A novel, goal function-based formulation for the growth dynamics of arteries is introduced, and used for investigating the development of growth instability in blood vessels. Such instabilities would lead to abnormal growth of the vessel, reminiscent of an aneurysm. The blood vessel  is modeled as a thin-walled cylindrical tube and the constituents that form the vessel wall are assumed to deform together as a constrained mixture. The growth dynamics of the composite material of the vessel wall is described by an evolution equation, where the effective area of each constituent changes in the direction of steepest descent of a goal function. This goal function is formulated in such way that the constituents grow toward a target potential energy and a target composition. The convergence of the simulated response of the evolution equation toward a target homeostatic state is investigated for a range of isotropic and orthotropic material models. These simulations suggest that elastin-deficient vessels are more prone to growth instability. Increased stiffness of the vessel wall, on the other hand, gives a more stable growth process. Another important finding is that an increased rate of degradation of materials impairs growth stability.

  • 34.
    Nyman, Elin
    et al.
    Linköping University, Department of Clinical and Experimental Medicine, Cell Biology. Linköping University, Faculty of Health Sciences.
    Brännmark, Cecilia
    Linköping University, Department of Clinical and Experimental Medicine, Cell Biology. Linköping University, Faculty of Health Sciences.
    Palmér, Robert
    Linköping University, Department of Clinical and Experimental Medicine, Cell Biology. Linköping University, Faculty of Health Sciences.
    Brugård, Jan
    MathCore Engn.
    Nyström, Fredrik
    Linköping University, Department of Medical and Health Sciences, Internal Medicine. Linköping University, Faculty of Health Sciences. Östergötlands Läns Landsting, Heart and Medicine Centre, Department of Endocrinology and Gastroenterology UHL.
    Strålfors, Peter
    Linköping University, Department of Clinical and Experimental Medicine, Cell Biology. Linköping University, Faculty of Health Sciences.
    Cedersund, Gunnar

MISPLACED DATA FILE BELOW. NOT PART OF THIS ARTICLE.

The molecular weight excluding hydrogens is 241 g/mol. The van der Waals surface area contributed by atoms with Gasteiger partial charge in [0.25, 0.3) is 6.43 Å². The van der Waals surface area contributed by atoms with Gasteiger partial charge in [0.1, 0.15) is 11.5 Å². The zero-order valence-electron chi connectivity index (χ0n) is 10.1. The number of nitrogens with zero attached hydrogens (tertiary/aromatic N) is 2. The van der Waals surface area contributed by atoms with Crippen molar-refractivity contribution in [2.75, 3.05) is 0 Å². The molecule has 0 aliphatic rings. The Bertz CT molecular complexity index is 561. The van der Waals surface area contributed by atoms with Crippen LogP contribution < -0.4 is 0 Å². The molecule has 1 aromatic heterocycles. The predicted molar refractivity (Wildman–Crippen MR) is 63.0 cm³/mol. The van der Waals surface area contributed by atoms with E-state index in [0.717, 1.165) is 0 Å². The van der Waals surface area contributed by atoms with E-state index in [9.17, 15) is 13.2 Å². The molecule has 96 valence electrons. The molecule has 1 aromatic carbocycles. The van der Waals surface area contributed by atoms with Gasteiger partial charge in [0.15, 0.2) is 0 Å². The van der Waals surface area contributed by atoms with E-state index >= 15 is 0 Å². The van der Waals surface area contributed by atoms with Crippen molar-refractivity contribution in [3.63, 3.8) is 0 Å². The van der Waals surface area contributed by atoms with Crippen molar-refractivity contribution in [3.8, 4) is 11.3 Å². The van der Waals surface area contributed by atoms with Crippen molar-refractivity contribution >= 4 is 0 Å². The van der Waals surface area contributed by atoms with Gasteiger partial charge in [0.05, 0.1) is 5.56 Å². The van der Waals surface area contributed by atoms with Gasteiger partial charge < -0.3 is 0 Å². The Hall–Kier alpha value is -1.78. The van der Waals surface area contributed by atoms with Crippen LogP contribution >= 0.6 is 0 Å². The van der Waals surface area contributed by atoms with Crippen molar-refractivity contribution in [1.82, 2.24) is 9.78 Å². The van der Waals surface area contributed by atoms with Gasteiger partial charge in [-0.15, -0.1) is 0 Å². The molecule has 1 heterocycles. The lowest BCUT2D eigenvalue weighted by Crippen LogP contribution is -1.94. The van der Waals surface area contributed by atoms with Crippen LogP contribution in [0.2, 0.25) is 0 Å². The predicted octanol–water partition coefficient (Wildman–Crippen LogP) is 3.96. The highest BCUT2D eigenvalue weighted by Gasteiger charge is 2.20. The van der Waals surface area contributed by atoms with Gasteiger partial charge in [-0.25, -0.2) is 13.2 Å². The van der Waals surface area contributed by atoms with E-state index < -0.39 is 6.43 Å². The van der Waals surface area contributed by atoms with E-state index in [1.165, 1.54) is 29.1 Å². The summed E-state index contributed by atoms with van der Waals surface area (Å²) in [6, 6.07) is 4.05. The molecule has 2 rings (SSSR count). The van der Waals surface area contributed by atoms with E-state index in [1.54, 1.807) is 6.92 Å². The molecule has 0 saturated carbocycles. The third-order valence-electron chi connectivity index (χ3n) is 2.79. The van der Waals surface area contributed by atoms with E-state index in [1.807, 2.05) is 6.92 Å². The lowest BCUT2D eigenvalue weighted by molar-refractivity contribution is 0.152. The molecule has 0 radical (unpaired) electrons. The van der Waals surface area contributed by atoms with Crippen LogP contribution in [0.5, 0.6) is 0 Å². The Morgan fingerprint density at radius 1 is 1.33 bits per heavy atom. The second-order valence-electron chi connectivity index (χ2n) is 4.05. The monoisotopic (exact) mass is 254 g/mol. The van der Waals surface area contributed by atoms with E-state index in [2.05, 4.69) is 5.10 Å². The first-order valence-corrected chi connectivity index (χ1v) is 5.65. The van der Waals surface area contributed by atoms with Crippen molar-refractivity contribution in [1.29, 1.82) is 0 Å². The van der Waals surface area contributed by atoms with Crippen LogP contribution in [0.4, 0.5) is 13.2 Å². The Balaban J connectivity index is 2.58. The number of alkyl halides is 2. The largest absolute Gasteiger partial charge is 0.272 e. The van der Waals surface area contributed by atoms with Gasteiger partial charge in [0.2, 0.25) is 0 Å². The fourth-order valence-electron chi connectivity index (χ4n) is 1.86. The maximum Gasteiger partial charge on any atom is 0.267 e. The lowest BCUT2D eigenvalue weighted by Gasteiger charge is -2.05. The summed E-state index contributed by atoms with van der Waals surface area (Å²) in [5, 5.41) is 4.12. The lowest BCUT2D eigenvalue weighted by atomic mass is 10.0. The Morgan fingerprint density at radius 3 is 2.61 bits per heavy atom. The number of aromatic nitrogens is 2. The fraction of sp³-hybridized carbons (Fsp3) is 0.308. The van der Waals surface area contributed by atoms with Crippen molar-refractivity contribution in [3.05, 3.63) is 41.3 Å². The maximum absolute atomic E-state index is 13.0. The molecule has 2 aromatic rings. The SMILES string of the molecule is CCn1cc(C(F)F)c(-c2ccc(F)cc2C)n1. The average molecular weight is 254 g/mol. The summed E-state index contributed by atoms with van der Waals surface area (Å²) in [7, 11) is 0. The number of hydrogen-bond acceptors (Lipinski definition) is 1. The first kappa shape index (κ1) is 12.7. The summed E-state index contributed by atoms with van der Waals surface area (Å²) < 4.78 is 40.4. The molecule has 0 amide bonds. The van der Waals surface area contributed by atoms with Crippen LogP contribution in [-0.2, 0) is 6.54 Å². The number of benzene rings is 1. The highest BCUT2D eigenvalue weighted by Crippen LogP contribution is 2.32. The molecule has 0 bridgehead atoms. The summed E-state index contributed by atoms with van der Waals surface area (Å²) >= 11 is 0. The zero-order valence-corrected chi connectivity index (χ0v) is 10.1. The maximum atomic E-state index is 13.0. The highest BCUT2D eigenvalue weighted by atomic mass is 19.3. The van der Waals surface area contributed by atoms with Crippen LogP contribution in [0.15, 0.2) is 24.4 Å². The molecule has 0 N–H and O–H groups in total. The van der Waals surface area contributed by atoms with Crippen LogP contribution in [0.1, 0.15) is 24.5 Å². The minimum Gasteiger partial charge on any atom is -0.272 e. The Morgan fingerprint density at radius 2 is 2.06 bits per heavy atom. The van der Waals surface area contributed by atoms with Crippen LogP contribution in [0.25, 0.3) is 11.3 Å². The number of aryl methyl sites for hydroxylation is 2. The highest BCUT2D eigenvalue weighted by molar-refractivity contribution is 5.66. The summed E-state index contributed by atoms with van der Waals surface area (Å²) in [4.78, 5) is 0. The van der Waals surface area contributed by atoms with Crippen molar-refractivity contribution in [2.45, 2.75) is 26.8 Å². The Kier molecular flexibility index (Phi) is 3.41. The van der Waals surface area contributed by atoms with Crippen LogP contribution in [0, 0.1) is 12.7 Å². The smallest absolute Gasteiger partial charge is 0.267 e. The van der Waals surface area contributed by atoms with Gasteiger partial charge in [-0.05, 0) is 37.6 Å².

Linköping University, Department of Clinical and Experimental Medicine, Cell Biology. Linköping University, Faculty of Health Sciences.
    A Hierarchical Whole-body Modeling Approach Elucidates the Link between in Vitro Insulin Signaling and in Vivo Glucose Homeostasis2011In: Journal of Biological Chemistry, ISSN 0021-9258, E-ISSN 1083-351X, Vol. 286, no 29, 26028-26041 p.Article in journal (Refereed)
    Abstract [en]

    Type 2 diabetes is a metabolic disease that profoundly affects energy homeostasis. The disease involves failure at several levels and subsystems and is characterized by insulin resistance in target cells and tissues (i.e. by impaired intracellular insulin signaling). We have previously used an iterative experimental-theoretical approach to unravel the early insulin signaling events in primary human adipocytes. That study, like most insulin signaling studies, is based on in vitro experimental examination of cells, and the in vivo relevance of such studies for human beings has not been systematically examined. Herein, we develop a hierarchical model of the adipose tissue, which links intracellular insulin control of glucose transport in human primary adipocytes with whole-body glucose homeostasis. An iterative approach between experiments and minimal modeling allowed us to conclude that it is not possible to scale up the experimentally determined glucose uptake by the isolated adipocytes to match the glucose uptake profile of the adipose tissue in vivo. However, a model that additionally includes insulin effects on blood flow in the adipose tissue and GLUT4 translocation due to cell handling can explain all data, but neither of these additions is sufficient independently. We also extend the minimal model to include hierarchical dynamic links to more detailed models (both to our own models and to those by others), which act as submodules that can be turned on or off. The resulting multilevel hierarchical model can merge detailed results on different subsystems into a coherent understanding of whole-body glucose homeostasis. This hierarchical modeling can potentially create bridges between other experimental model systems and the in vivo human situation and offers a framework for systematic evaluation of the physiological relevance of in vitro obtained molecular/cellular experimental data.